Lethbridge Herald, The (Newspaper) - October 20, 1971, Lethbridge, Alberta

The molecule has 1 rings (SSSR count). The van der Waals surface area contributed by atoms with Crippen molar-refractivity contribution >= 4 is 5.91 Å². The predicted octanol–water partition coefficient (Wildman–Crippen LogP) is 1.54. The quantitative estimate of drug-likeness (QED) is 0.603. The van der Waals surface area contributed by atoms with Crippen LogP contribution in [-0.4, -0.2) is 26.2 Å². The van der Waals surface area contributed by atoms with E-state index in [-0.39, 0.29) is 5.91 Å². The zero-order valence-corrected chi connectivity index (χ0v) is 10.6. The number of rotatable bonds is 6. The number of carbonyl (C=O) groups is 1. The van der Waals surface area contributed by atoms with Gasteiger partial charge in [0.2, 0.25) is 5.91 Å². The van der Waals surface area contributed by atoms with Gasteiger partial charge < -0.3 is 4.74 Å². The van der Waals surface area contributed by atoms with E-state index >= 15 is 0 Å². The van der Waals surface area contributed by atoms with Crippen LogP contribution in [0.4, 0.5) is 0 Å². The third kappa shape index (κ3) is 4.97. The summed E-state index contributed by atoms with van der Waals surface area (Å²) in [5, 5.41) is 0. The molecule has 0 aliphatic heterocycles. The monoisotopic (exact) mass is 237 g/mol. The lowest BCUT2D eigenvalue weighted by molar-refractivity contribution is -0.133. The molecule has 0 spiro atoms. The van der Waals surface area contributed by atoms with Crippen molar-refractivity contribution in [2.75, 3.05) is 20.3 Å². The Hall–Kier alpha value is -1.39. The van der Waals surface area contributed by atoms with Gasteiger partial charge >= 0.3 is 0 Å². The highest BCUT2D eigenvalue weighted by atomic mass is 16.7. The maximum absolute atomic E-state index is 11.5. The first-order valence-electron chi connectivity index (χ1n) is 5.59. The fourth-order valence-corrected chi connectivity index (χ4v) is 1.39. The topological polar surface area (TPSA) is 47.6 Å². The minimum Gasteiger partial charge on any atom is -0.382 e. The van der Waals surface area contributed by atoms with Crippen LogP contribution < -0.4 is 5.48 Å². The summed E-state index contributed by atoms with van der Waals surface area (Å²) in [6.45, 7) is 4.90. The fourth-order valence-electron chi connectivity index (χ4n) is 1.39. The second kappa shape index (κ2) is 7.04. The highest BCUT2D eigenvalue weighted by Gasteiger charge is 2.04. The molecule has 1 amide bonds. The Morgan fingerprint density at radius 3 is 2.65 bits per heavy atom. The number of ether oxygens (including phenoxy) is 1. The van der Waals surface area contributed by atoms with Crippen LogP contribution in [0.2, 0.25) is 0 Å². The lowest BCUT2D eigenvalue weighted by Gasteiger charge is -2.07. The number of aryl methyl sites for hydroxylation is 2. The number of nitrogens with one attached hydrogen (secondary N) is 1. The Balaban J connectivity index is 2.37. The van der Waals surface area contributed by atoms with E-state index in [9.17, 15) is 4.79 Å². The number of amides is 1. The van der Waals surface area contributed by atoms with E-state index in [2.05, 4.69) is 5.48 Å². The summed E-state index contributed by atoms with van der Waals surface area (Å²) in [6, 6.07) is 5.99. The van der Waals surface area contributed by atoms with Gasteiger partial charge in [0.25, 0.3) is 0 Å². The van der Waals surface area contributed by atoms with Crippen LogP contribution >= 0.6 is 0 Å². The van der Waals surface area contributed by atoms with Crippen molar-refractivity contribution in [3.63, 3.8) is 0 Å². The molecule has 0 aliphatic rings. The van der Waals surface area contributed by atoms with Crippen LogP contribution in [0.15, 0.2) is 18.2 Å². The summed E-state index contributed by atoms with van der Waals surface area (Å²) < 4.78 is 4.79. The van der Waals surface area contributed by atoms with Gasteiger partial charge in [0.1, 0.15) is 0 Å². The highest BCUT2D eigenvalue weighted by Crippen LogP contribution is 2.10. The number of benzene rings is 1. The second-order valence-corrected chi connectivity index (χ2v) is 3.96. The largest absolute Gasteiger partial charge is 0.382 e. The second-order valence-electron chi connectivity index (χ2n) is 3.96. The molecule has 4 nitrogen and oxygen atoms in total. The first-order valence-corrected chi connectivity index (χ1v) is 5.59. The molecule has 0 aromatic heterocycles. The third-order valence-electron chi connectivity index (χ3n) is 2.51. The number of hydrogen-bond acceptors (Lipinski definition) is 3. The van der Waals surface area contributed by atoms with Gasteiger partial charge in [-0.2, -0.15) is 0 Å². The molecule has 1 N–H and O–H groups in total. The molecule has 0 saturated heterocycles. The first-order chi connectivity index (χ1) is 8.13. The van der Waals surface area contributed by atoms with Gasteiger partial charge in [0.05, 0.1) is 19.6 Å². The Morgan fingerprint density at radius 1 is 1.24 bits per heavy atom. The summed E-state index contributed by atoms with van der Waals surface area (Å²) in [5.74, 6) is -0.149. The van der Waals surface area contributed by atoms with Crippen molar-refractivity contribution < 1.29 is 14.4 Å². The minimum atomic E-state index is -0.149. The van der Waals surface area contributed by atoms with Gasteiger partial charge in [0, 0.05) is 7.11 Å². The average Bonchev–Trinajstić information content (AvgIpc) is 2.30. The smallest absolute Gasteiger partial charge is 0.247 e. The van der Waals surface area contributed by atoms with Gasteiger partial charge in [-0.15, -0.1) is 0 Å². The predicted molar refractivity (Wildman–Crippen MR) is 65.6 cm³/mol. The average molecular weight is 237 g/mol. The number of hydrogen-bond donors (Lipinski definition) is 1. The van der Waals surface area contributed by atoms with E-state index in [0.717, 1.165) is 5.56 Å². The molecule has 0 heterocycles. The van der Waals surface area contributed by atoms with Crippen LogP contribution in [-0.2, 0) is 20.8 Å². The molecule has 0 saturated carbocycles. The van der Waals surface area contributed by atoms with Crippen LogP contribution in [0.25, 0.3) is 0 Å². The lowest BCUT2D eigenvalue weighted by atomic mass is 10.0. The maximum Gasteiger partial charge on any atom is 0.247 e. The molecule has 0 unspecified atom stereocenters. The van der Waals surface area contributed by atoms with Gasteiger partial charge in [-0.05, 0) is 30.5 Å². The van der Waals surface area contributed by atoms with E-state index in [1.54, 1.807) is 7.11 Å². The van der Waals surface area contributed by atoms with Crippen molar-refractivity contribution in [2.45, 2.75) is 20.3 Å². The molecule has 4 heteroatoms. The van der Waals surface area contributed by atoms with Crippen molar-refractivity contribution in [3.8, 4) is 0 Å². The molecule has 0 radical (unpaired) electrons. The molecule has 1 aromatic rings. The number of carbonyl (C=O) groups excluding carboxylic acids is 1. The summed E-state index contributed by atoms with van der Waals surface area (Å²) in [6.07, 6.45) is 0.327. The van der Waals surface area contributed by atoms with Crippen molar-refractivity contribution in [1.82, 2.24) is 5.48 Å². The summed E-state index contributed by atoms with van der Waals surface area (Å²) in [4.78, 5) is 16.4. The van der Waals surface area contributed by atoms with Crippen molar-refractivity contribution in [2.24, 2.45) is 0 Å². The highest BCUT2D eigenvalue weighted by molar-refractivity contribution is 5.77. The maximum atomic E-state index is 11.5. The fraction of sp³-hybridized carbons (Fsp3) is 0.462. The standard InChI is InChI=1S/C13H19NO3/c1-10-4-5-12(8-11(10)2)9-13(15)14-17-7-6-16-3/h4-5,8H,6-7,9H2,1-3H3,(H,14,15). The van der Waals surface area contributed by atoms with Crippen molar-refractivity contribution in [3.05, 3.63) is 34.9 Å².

FORECAST HIGH THURSDAY NEAR 50. The Lethbridge Herald VOL. LXIV No. 262 LETHBRIDGE, ALBERTA, WEDNESDAY, OCTOBER 20, 1971 PRICE NOT OVER 10 CENTS Russia, Canada sign "exchange New postal code system coming to Alberta soon WINNIPEG (CP) The postal code is to come Monday to Manitoba, the first province to be coded. The code, already in use in the city of Ottawa, is to bs in ef- fect in all provinces by 1974. The Manitoba start was an- nounced at a news conference Tuesday by E. B. Osier, MP for Winnipeg South Centre, on be- ll a 1 f of Postmaster-General Jean-Pierre Cole. The code, comprised of letters and numbers, is to help sorting of mail. In urban areas the code contains enough information to determine a person's address to a side of a street between inter- sections. B y indicating an area n o larger than a side! of a city block, the code enables the pos't office to set its machines for precise sorting. In rural or vil- lages without, letter carrier de- livery a specific code desig- nates a town or village, with a code for each rural post office. Letters are to be sent this week and next to Manitoba resi- dents, notifying them of their codes. The code is to be extended to Saskatchewan in February, 1972, to Alberta by April, 1972 and to Quebec and the balance of Ontario by mid-1973. By the beginning of 1974, the code is to be in effect in the At- lantic province, British Colum- bia and the Yukon. The code is to be shown as the last line of the address, after the normal name and ad- dress designation. APPLAUSE The audience at the National Arts Centre in Ottawa seems more interested in the patrons than the performance as they rise to greet Soviet Premier Alexei Kosygin. In the toyal box are (left to right) Boris Miroshnichenko, Soviet ambassador to Canada, Prime Minister Trudeao, Mr. Kosygin and Mrs. Trudeau. Duke raises children by NEW YORK (AP) Prince Philip believes in raising children by leaves day-to-day bot- tom spanking to palace nannies and doesn't "goo" over the children, says the author of his official biography in a spefial chapter published here this week. Basil Boothroyd, a former writer for the British humor magazine Punch, said he discussed Prince Philip's child-raising theories last April after he had completed the British version of his best seller, Prince Philip, An Informal Biography. Boothroyd said Philip is not a sentimentalist but does not live up to his image of stern disciplinarian who lays down the law for the children. He checked school reports for Prince Charles, now 22, and Princess Anne, 21. and still does for the two younger boys, Andrew, 11, and Edward, 7, but he doesn't worry unless they hit bottom. "I say, look, I'm only going to bother if you're permanently on Philip is quoted as saying. "I really couldn't care less where you are. Just stay in the middle, that's all I ask." Each has a vote Bootliroyd said that once the children are old enough to have "sensible" views they are raised on a committee basis, with the children getting a vote. "It's not good saying do this, do that, don't do that, don't do said Philip. "You can warn them about certain things. That's about the most you can do, or j'ou can say: "This is the situation you're in. These are tile choices. On balance it looks as if this is the sensible one. Go away and come back and let me know what you think." The author said punishments were handled in the nursejy but that palace employees said the greatest discipline was simple disapproval by Philip, which the author suggested could have an edge "like an ice because the children always wanted to please their parents, Bontliroyd said Philip never appeared sentimental over Hie children but was proud of them. He had nothing but admiration for the way Charles handled himself at his investitutre as Prince of Wales. Britain lashed by dirty storm By JOHN 1-cBLANC LONDON (CP) Britain is being laslied by the dirtiest October storms in years, which have sunk ships, driven cars off the road and even drowned sheep beside the normally placid River Dec. Gales have been gusting up to 60 miles an hour accompanied by heavy rains ranging up to 3Vj inches in some nrea.s. Power lines have been blown down and telephone and railway services disrupted here and there. At Sandgatc, Kent, waves crashed 30 feet over the rooftops of some seaside cottages. Manchester reported 2li inches of rain in 24 hours, the highest in October since records began in Uu's traditionally wettest of British cities in 1877. Reside Hie River Dee in MerioniUi county, Wales, roads were under four feet of water. Dozens of sheep wore drowned there as the Dee overflowed and flood- ed farmland. Alberta lottery ruled illegal Brandt winner of peace prize EDMONTON (CP) The Al- berta Supreme Court ruled here that a lottery held last No- vember was illegal and dis- missed a claim against the win- ner. The decision is expected to have broad implications. Mr. Justice W. J. C. Kirby said in a written judgment that "no court ought to enforce an illegal contract." He dismissed a claim by Mrs. F. C. Larose against chiroprac- tor Dr. Byrnes Fleuty who is in possession of the lottery's first prize, a car valued at Evidence during a three-day trial in June showed that Mrs. Larose's son David, was a member of the fraternity which sold the tickets for the lottery, held to pay some of the costs of entering a racing car called Spirit of Edmonton in Can-Am competition. SECOND DRAW MADE Evidence also showed Mrs. Larose's son was on stage at the time the winning ticket was drawn from a glass drum. Lot- tery officials decided to dis- qualify Mrs. Larose and draw another ticket. Mr. Fleuty's ticket was tiie second drawn. Mr. Justice Kirby's decision that the lottery was illegal is expected to have broad implica- tions because it was run under a permit issued under the aus- pices of the Alberta attorney- general's department. The Criminal Code says lot- teries can be run under licence only by religious or charitable organizations. The law has been liberally in- terpreted by the people who is- sue the permits to include many groups for which profit is not the motive. Trouble brews in Trinidad PORT OF SPAIN (AP) In the face of mounting tension and industrial unrest, Gov.-Gen. Sir Solomon Hochoy of Trinidad has declared a stale of emer- gency banning processions, marches and all public political or industrial meetings. The move was announced by Prime Minister Eric Williams in a broadcast Tuesday follow- ing what he described as "an armed increase of tension in the industrial relations field." "Poaching has almost become n way of life for some he said. "Racial abuse and viol- ence have been intensified, strikes and go-slows arc slowly strangling the economy." Williams said the sil nation had become intolerable with Iho closing of the U.S.-based Badger Panamerica Co. Inc., throwing some people out of work. Mr. Justice Kirby ruled that the new defunct Can-Am racing team was not a charitable or religious organization. Truck ruling upheld OTTAWA (CP) Parliament has given provincial transport boards the power to regulate in- tcrprovincial trucking opera- tions, the Supreme Court of Canada has ruled. It made the decision in up- holding the powers exercized by the Alberta Highway Traffic Board. The Alberta board brought an action against the George Smith Trucking Co. of Winnipeg whose licence from the board re- stricted it to hauling certain foods, grains and seeds within Alberta. When the company was trans- porting trees and shrubs from Yarrow, B.C.. to Saskatchewan via Alberta, it was convicted of violating its Alberta licence and fined. The company appealed to the Alberta Court of Appeal, saying that the Alberta board had ex- ceeded its jurisdiction. The board was imposing discretions in its federal capacity which it was not imposing hi its provn- cia! jurisdicton. Mr. Justice Roland Martland, writing the unanimous judg- ment of the high court, said that in giving provincial boards the power to regulate interprovin- cial trucking, Parliament was adopting as its own the regu- tions imposed by the boards. In this case, Albera action in restricting the licence of the Smith firm was within its pow- ers. OSLO, Norway (AP) The Nobel Peace Prize was awarded today to Willy Brandt for achieving "eminent results in creating preconditions for peace in Europe." Brandt, 57, West Germany's first Socialist chancellor, re- ceives the equivalent of through the decision of the Nobel committee of the Nor- wegian parliament. The prize has been awarded for 70 years under terms of the will of Alfred Nobel, inventor of dyna- mite. Mrs. Aase Lionaes, chairman of the committee, said: "During the whole post-war period the politically-unsolved German problem has consti- .tuted a latent danger to the peace. As leader of the government of the Federal Re- public of Germany and on be- half of the German people, Willy Brandt has stretched his hand to reconciliation between countries that have long been enemies. "In the spirit of good will he has achieved eminent results in creating preconditions for peace in Europe. Preconditions for a peaceful development are a po- litical and military relaxation of tension between East and West Europe. TOOK LEAD "The committee attaches Im- portance to the fact that Willy Brandt both as foreign secre- tary of the Federal Republic of Germany in I960 and as federal WILLY BRAXDT Richer chancellor since 1969 has taken concrete initiatives leading to such relaxation of tension." Rare tremor LAWRENCE, Mass. (AP) A minor earthquake, rare in this area, shook buildings 'and rattled dishes in northeastern Massachusetts Tuesday night but caused no injuries or major damage. An official at Boston College's Weston Observatory said the tremor was detected at about 9 p.m. and lasted two seconds. 'Yugoslavia, China now Russia! So what's wrong with Xellow Horse Falls? ke for OLIKTOK, Alaska (AP) Three tons of dry ice were shipped recently to Alaska's frozen North Slope. It was needed in a project to move an- tennae of the Distant Early Warning Line stations at Oliktok and Barter Island. agreem OTTAWA (CP) Premier Alcxei Kosygin and Prime Minister Trudeau signed today a Russia-Canada agreement to expand bilateral exchanges in scientific, technical, educational, cultural and other fields. The two men toasted eacli other in S28-a-bottle champagne after the signing in the railway committee room in the parliament Buildings. A joint statement said Russia and Canada feel the general ex- changes agreement will pro- mote development of good rela- tions and broaden mutual un- derstanding. The agreement says both gov- ernments will encourage the ex- change of visits by scientists and researchers and of scien- tific information. Fields covered include atomic energy, other energy sources, natural resources, agriculture, fisheries, wildlife, forestry, water and mining. Particular attention will be paid to areas in which Soviet and Canadian geography and climate are similar, such as northern development, trans- port, communications, construc- tion and urban development. EXCHANGE VISITS There will be exchanges con- cerning pollution and manage- ment of the environment, medi- cal services and public health, and exchange visits by profes- sors, students, writers, publish- ers, librarians and archivists. The agreement also covers radio, television and film, the performing, visual and creative arts, athletics and tourist travsl. .Tor a change, no protest plac- ards or shouting demonstra- tors were visible as Mr. Kosy- gin began his rounds today. He was preceded, surrounded and followed by several dozen security personnel as he left his hotel, "five minutes late, for a meeting in the Parliament Building with the Commons ex- ternal affairs committee. He was whisked from one place to another so fast that one woman bystander told a friend "he just got out of the car and ail we saw was the bald spot on the back of his head." Tuesday night the premier was hustled into the National Arts Centre through a subterra- nean entrance as RCMP de- coyed yelling Maoists at the main entrance. This is the way it's going to be until the 67-year-old visitor leaves for Moscow Oct. 25 after an eight-day, five-city Canadian tour that has turned into a test of security strength. TICKED OFF Soviet KGB security agents as well as the RCMP have been ticked off for permitting the manhandling of Mr. Kosygin by a lone assailant Monday, in- formed sources said in Ottawa today. Prime Minister Trudeau made known his dissatisfaction with the RCMP while Soviet au- thorities have dealt severely with the KGB, the sources said. Mr. Kosygin has firmly de- J. nounced the special United States economic measures and blamed the Vietnam war for creating the conditions which brought them about. The premier loosed his out- spoken directly mentioning the U.S. at a luncheon he gave Tuesday for Prime Minister Trudeau. It was one of the heaviest broadsides ever aimed at the policies of a third country by a head-of-government or head-of- state visiting Canada. TORONTO (CP) The To- ronto Dominion Bank an- nounced today a reduction in its prime lending rate to (i'.i per cent from The prime rate is the rats banks charge their lowest-risk customers and is a basic guide for the rest of the interest rate structure on loans and deposits. A statement from the bank said the move "is intended to assist in stimulating loan de- mand in the expectation this will contribute to the creation of n e w employment opportuni- ties." The prime rale was per cent at the start of 1971 and the Canadian banks dropped the rate to seven in early January. The banks again cut the rate by half a percentage point in March. The latest reduction by To- ronto Dominion is effective Monday. There was no immedi- ate reaction from other banks but a change in the prime rate by one bank is usually dupli- cated by others. There was also an announce- ment today from one of the largest United Slates banks, Morgan Guaranty Tnist Co., that it was reducing its prime rate to per cent from six. The prime rate in the U.S. jumped to six per cent from 5'z in early summer. Changes in mortgage, savings account and other interest rates usually follow p r i m e -r a t e changes ever a period of sev- eral months. The reduction by Toronto Do- minion brings its prime rate to within one percentage point of the bank raie the Bank of Canada charges for loans from the central bank to the chartered banks. The current bank rate of per cent was set Feb. 24 and at this time a year ago Hie bank rate was G'j per cent. Normally, chartered bank prime rates are between one- half and one percentage point above the bank rate. Bedridden Troublemakers cause Jewish uproar perish HONESDALE, Pa. (AP) Fifteen elderly persons, many of them bedridden, died in a smoky fire that swept through a private nursing home near this tiny northeastern Pennsylvania community. It was the worst nursing-home fire in North America since 17 persons died at the Foyer Ste. Bernadette home in Pointe-aux- Trernbles, Que., Nov. OTTAWA (CP) A majority of Russia's 2.1 million Jews are better educated and have better jobs than other ethnic minori- ties there, Soviet I3 r e m i e r Alcxei Kosygin told the Com- mons external affairs commit- tee today. "Trouble-makers" arc respon- sible for the uproar about the treatment of Soviet Jews, lie said. "There are a handful who go around shouting about the prob- lems instead of doing an honest day's Mr. Kosygin was quoted as saying. "We'll gladly send them lo you if you have a .shortage on your streets." The siunmary of Mr. Kosy- gin's remarks came after the closed meeting from Grant Deachman who described the meeting as "pretty good." "I don't suppose ihe exlomal affairs committee in its history has had a chance for a frank discussion with a man of his weight." The quostion-and-answcr ses- sion had found Mr. Kosygin well briefed on the Jewish and Ukrainian issues. The premier also discussed his views of the Pakistan and Middle East situa- tions in some detail. When asked about co-opera- tion between Russia and Canada on offshore resource research, he replied: "Do you want us to send you instructors or stu- The diplomatic reply appar- ently was appreciated by the roomful of Canadian politicians in Parliament Hill's Centre Block. When lIPs asked Mr. Kosygin about problems with Jews and Ukrainians he said such prob- lems exist around the world. Ho mentioned blacks in the United States and the Irish in (lie United Kingdom. Asked about emigration of Jews, Mr. Kosyein tied his reply lo Soviet policy on Israel. His government felt Israel was in the wrong in the Middle East and wanted it to return territory taken from Arab countries. In the meantime, Russia wasn't anxious to let draft-age Jews emigrate to Israel. Mr. Kosygin said many Jews and Ukrainians are highly placed in the Soviet Union. Ho numbered among his friends a top deputy who was Jewish and several important generals, he told the audience. He also intro- duced several high-ranking Ukrainians who are travelling with him during his Canadian visit. Seen and heard About town VISITOR Lois Hacking on a lour of the new uni- versity rounding up a stray sheep from the flock being herded by John Wickcnd Elizabeth Stead surprised to find she had won a door prize at a fashion show after her daughter Catherine had bought a ticket for her motorist John Wallace ex- plaining to police that ha really does have two wallcti and his license was in Uio wallet he left at home.